It is not power that corrupts but fear. Fear of losing power corrupts those who wield it and fear of the scourge of power corrupts those who are subject to it. - Aung San Suu KyiAndrew Walker of New Mandala has an article in the Sydney Morning Herald on human rights in Thailand. The article focuses on the lese majeste case of Harry Nicolaides and the Thai military's treatment of Rohingya refugees. These are just two of the issues that have been in the news in the past few weeks but there are also more lese majeste cases and Amnesty International's recent report on torture in the Deep South.
Giles Ungpakorn's case is important and will bring even more international attention to the issue of lese majeste. He has shown a brave and principled response to the charges so far. He is very articulate in both English and Thai so he can communicate his arguments to both domestic and international audiences. He is sure to have much support from academics around the world.
Giles writes why we must oppose lese majeste:
The lese majeste law in Thailand represents a gross attack on the freedom of speech, freedom of expression and academic freedom. The practical impact is that we do not have a fully developed democracy or internationally accepted academic standards in our universities.I think lese majeste must be treated as a human rights and freedom of speech issue. There is no need for diplomatic niceties. You can still speak out about this issue while maintaining respect for the king. I am no longer living in Thailand so that gives me the freedom to write on this blog without fear. And although I don't know exactly what Thai people think about this issue I am sure many of them are talking about it and although they may not express their views publicly, they would be discussing them in private.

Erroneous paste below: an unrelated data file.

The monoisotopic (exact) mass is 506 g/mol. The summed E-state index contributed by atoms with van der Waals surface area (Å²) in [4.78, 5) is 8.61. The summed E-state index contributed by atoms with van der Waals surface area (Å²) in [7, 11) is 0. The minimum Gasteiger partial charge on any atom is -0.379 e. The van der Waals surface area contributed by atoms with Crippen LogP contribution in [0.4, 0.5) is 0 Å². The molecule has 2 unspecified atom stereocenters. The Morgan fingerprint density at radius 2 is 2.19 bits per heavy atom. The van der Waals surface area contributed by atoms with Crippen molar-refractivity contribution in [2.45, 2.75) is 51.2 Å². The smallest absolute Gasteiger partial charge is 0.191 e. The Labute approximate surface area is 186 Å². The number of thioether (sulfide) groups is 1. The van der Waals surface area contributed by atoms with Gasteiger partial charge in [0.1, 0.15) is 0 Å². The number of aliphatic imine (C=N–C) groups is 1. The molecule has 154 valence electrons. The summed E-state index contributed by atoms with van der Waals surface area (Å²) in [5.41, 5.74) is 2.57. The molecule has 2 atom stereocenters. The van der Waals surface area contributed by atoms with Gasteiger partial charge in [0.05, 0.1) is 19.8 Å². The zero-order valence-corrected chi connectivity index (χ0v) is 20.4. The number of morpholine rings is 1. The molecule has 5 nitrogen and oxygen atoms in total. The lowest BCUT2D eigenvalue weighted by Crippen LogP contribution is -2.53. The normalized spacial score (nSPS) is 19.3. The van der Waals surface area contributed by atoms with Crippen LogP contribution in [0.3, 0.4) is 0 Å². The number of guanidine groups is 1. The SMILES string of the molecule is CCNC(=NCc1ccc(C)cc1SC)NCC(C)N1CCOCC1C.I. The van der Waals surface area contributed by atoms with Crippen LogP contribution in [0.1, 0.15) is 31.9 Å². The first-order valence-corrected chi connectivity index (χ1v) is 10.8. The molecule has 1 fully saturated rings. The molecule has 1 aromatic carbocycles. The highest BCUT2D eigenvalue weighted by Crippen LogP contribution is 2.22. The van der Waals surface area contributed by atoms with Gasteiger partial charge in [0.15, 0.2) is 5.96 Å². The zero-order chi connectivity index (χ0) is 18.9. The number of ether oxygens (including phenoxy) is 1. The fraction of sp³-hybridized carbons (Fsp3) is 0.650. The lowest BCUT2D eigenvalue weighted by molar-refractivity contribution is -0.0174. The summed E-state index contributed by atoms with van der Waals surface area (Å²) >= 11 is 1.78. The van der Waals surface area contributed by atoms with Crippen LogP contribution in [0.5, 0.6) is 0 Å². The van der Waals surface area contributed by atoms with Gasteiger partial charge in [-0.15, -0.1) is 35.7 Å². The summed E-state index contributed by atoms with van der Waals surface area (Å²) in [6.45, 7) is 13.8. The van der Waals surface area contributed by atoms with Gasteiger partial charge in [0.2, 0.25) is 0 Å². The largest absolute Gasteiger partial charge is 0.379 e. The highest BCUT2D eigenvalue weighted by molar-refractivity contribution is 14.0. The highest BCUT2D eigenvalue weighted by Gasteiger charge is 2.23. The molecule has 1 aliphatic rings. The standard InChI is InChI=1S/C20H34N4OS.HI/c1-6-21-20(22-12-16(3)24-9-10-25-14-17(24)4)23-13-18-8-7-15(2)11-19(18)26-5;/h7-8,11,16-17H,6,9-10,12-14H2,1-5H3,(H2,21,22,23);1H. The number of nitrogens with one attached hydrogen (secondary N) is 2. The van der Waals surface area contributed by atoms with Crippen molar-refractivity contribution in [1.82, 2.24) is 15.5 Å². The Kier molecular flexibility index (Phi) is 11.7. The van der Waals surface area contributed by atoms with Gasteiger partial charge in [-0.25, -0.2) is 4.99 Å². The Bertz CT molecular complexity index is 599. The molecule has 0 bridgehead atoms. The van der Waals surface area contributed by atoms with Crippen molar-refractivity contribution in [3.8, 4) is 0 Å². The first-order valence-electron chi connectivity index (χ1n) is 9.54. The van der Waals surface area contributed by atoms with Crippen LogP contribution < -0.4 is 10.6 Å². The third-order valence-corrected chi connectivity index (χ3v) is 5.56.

I think the most important thing to recognise is that these problems are not a product of the Thaksin regime or the military coup. They are deeply ingrained within Thai institutions and exacerbated by a weak rule of law and a culture that suppresses honest criticism. The military in particular should be singled out for scrutiny. It acts with a culture of impunity. It has never faced justice for the 2006 coup or the Tak Bai massacre. In the recent incident involving Rohingya refugees it merely obfuscated rather than taking concrete action to address the problem.
There is no simple solution to these problems. Effecting institutional and cultural change will take decades. However, in the short term there are two important things that can be done. The first is having more international observers present in Thailand. Their presence will help in clearly documenting the problems and also perhaps moderating the behaviour of those that might abuse human rights.
The second is for foreign governments to be far more frank in their dealings with the Thais. If they are prepared to call a spade a spade in neighbouring Burma, then why not do the same in Thailand? Thai society has a degree of democracy and openness that Burma does not so such statements can have much greater influence. The time to speak out is now for failure to speak out against injustice is to condone it. There is no excuse for silence.